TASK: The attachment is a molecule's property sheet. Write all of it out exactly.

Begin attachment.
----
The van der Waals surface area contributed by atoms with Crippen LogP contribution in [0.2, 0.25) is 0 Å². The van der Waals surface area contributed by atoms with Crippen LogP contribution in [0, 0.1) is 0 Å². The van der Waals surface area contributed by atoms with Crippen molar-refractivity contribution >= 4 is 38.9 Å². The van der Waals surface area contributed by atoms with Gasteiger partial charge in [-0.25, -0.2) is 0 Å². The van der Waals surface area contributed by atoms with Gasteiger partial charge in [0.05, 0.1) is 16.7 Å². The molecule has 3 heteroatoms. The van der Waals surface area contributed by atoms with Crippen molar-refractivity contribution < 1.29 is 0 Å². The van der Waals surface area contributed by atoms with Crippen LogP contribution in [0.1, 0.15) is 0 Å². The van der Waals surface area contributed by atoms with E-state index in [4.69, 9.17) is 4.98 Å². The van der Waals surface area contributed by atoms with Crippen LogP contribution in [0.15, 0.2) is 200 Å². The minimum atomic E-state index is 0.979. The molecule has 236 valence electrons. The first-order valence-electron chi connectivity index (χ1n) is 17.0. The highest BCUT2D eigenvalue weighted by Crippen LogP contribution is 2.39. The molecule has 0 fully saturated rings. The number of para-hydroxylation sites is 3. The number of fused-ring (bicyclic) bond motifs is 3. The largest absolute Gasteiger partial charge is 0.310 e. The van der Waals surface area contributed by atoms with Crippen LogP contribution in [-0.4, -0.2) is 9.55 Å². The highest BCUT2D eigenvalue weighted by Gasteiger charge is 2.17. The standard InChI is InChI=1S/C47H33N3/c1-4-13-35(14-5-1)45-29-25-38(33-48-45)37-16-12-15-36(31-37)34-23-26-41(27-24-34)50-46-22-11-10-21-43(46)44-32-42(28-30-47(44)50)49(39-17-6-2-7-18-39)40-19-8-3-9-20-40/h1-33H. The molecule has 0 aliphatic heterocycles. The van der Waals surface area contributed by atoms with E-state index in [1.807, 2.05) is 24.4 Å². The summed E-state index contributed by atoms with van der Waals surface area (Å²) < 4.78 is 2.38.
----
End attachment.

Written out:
The van der Waals surface area contributed by atoms with Crippen LogP contribution in [0.2, 0.25) is 0 Å². The van der Waals surface area contributed by atoms with Crippen LogP contribution in [0, 0.1) is 0 Å². The van der Waals surface area contributed by atoms with Crippen molar-refractivity contribution >= 4 is 38.9 Å². The van der Waals surface area contributed by atoms with Gasteiger partial charge in [-0.25, -0.2) is 0 Å². The van der Waals surface area contributed by atoms with Gasteiger partial charge in [0.05, 0.1) is 16.7 Å². The molecule has 3 heteroatoms. The van der Waals surface area contributed by atoms with Crippen molar-refractivity contribution < 1.29 is 0 Å². The van der Waals surface area contributed by atoms with Crippen LogP contribution in [0.1, 0.15) is 0 Å². The van der Waals surface area contributed by atoms with E-state index in [4.69, 9.17) is 4.98 Å². The van der Waals surface area contributed by atoms with Crippen LogP contribution in [0.15, 0.2) is 200 Å². The minimum atomic E-state index is 0.979. The molecule has 236 valence electrons. The first-order valence-electron chi connectivity index (χ1n) is 17.0. The highest BCUT2D eigenvalue weighted by Crippen LogP contribution is 2.39. The molecule has 0 fully saturated rings. The number of para-hydroxylation sites is 3. The number of fused-ring (bicyclic) bond motifs is 3. The largest absolute Gasteiger partial charge is 0.310 e. The van der Waals surface area contributed by atoms with Crippen LogP contribution in [-0.4, -0.2) is 9.55 Å². The highest BCUT2D eigenvalue weighted by Gasteiger charge is 2.17. The standard InChI is InChI=1S/C47H33N3/c1-4-13-35(14-5-1)45-29-25-38(33-48-45)37-16-12-15-36(31-37)34-23-26-41(27-24-34)50-46-22-11-10-21-43(46)44-32-42(28-30-47(44)50)49(39-17-6-2-7-18-39)40-19-8-3-9-20-40/h1-33H. The molecule has 0 aliphatic heterocycles. The van der Waals surface area contributed by atoms with E-state index in [1.807, 2.05) is 24.4 Å². The summed E-state index contributed by atoms with van der Waals surface area (Å²) < 4.78 is 2.38.